Viewing cable 02ABUJA2542

02ABUJA25422002-08-28 14:44:00 2011-08-30 01:44:00 UNCLASSIFIED Embassy Abuja
This record is a partial extract of the original cable. The full text of the original cable is not available.
E.O.  12958:  N/A 
¶1. On August 2, Ambassador Jeter, Consul General 
Hinson-Jones, A/PAO, and ConOff visited the Ikeja 
Military Cantonment in Lagos to observe the work 
done by RONCO Consulting Corporation in removing 
unexploded ordnance (UXO) still remaining after the 
Jan. 27 explosion there.  The Embassy team met with 
military authorities to discuss GON support for 
RONCO during their final weeks of operation and 
transfer of responsibility for continuing UXO 
operations to GON agencies.  The tour concluded 
with a press conference regarding the U.S.- 
sponsored clean up effort and the continuing 
hazards to civilians posed by UXO in the area. 
¶2. The Ambassador had expected to be accompanied 
by the GON Minister of State for the Army Lawal 
Batagarawa;  however, an urgent meeting delayed 
the Minister's arrival.  Batagarawa did tour the 
Cantonment and addressed the press some hours 
after the Ambassador's return to Abuja. 
¶3. Ambassador Jeter and his team toured the areas 
cleared by RONCO and met their demining teams.  To 
their obvious delight, the Ambassador spoke in 
Portuguese to the Mozambican members of the RONCO 
team and thanked them for the superb work they had 
done in support of Nigeria and the United States. 
As of August 1, RONCO had removed approximately 
137,000 pieces of ordnance from sectors designated 
A-3 to A-6.  There are thousands, indeed tens of 
thousands, of pieces of unexploded ordnance, of all 
calibers, still to be destroyed.  A detailed review 
of RONCO's activities will be provided after the 
conclusion of their operations. 
¶4. The Ambassador, Consul General, and RONCO 
managers met with Gen. G. S. Emdin, commander 
of the Cantonment, and his staff.  The 
Ambassador's objectives were:  first, to 
solicit GON assistance for RONCO during the 
final phase of their work, which involves 
transporting large quantities of ordnance 
to a demolition site 65 km. away; second, 
to ask that qualified GON forces coordinate 
with RONCO and assume control of the clearance 
operations without interruption; and third, to 
obtain GON permission to allow journalists, 
assembling for the press conference, to tour the 
¶5. The absence of Army Minister Batagarawa 
precluded substantive decisions on the part of 
the Nigerian Army.  Without Ministerial approval, 
General Emdin said that he lacked the resources 
or authority to provide additional assistance to 
RONCO or assign other units to work in the area. 
He also refused to modify existing GON press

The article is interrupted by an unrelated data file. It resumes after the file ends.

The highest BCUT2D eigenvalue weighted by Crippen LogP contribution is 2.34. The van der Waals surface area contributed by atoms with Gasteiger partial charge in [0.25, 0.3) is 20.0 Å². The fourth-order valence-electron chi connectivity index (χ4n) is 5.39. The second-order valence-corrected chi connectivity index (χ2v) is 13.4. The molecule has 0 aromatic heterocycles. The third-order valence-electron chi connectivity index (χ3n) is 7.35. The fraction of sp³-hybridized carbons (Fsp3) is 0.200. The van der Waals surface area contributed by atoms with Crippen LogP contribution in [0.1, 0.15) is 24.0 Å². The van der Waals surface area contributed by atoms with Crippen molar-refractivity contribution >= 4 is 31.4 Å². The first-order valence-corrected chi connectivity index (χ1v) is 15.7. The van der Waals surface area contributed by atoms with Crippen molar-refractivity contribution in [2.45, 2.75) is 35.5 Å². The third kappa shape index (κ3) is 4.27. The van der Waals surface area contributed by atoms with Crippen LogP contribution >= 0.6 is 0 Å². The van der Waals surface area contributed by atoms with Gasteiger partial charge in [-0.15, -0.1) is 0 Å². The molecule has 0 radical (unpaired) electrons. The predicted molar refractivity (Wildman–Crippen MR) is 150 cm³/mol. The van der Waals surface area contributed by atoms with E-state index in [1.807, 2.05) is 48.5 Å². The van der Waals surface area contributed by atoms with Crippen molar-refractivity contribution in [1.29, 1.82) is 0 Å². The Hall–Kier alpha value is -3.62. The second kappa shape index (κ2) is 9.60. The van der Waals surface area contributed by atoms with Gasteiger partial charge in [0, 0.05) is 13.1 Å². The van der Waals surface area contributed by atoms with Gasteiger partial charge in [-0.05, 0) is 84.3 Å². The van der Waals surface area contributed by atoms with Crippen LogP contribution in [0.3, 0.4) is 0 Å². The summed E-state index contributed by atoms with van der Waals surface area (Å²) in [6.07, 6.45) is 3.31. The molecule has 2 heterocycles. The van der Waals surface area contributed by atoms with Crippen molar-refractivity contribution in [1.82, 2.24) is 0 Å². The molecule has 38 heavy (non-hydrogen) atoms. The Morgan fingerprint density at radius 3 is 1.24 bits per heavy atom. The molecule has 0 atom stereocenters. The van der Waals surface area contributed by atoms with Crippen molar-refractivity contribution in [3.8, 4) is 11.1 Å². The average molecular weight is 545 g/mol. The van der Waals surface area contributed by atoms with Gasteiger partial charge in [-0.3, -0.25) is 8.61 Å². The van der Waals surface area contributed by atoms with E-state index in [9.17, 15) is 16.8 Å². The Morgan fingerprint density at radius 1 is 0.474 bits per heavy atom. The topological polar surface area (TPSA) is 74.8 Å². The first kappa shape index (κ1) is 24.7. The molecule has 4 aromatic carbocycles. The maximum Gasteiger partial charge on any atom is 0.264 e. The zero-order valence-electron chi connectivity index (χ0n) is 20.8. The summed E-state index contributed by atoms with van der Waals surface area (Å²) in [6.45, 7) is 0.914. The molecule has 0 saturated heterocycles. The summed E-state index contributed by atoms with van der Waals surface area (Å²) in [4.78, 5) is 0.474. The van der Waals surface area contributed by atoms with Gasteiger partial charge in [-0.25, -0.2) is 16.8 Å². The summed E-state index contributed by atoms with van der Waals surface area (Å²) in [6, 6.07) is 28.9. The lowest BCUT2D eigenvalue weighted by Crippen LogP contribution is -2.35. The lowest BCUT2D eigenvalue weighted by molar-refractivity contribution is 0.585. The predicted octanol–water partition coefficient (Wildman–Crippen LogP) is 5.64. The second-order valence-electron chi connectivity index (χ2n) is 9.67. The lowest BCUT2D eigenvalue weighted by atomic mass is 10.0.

policy excluding journalists from the munitions 
¶6. Gen. Emdin asked the U.S. to continue funding 
UXO clearance in the Cantonment. He stated that 
the primary obstacle to immediate deployment of 
Nigerian Engineering Corps troops to the Cantonment 
was the Nigerian Army's inability to fund these 
operations.  He requested additional U.S. support 
for that purpose.  Gen. Emdin mentioned they had 
asked RONCO to give the Nigerian Army all the 
equipment RONCO had brought into Nigeria.  RONCO 
forwarded this request to their Washington 
headquarters for consideration.  Emdin then 
produced a RONCO-supplied list of equipment needed 
to support the work of three ten-men EOD teams; 
then, he asked if the U.S. could supply the 
equipment these teams would need to continue 
the clearance efforts. 
¶7. The Ambassador responded that funds for the 
Ikeja UXO operations had been reallocated from 
other projects on an emergency basis, and it was 
unlikely that additional resources could be found. 
¶8.  During this meeting, the Nigerian Army informed 
the Embassy team that clearing unexploded ordnance 
from the ATD remained a high priority for them. 
The Embassy, EUCOM, the British Army UXO advisors, 
and RONCO have advised against the attempt. 
(COMMENT:  This presents the prospect that should 
USG allocate more resources to GON for UXO 
disposal, it could well be utilized for a project 
we have consistently advised against.  That said, 
according to the RONCO team, the ATD is not 
impossible to clear, in fact, RONCO claims that it 
would not be much more difficult than some of the 
areas already completed.  The problem is simply 
that demining the ATD will take considerably more 
time and effort than has been budgeted by anyone. 
The effort would be slow and exceedingly meticulous, 
but it could be done.  END COMMENT.) 
¶9.  The Ambassador spoke briefly with the Nigerian 
press.  He provided a synopsis of Project Avid 
Recovery and RONCO's activities and warned that 
the area surrounding the ATD remained hazardous 
and civilians should not enter the restricted area. 
¶10.  At the press conference following his 
delayed arrival, Minister Batagarawa announced 
that the continuing threat represented by 
unexploded ordnance, had compelled the Nigerian 
Army to transfer its troops to other posts and 
not immediately repair the damaged buildings 
within the Ikeja Military Cantonment.  In a 
later discussion with the Ambassador, Batagarawa 
said that the GON does not plan to abandon the 
Cantonment but must first check the structural 
integrity of the buildings before any repair 
work can be started.  After this is done, Batagarawa 
gave the impression that the Ikeja Cantonment 
would be reoccupied.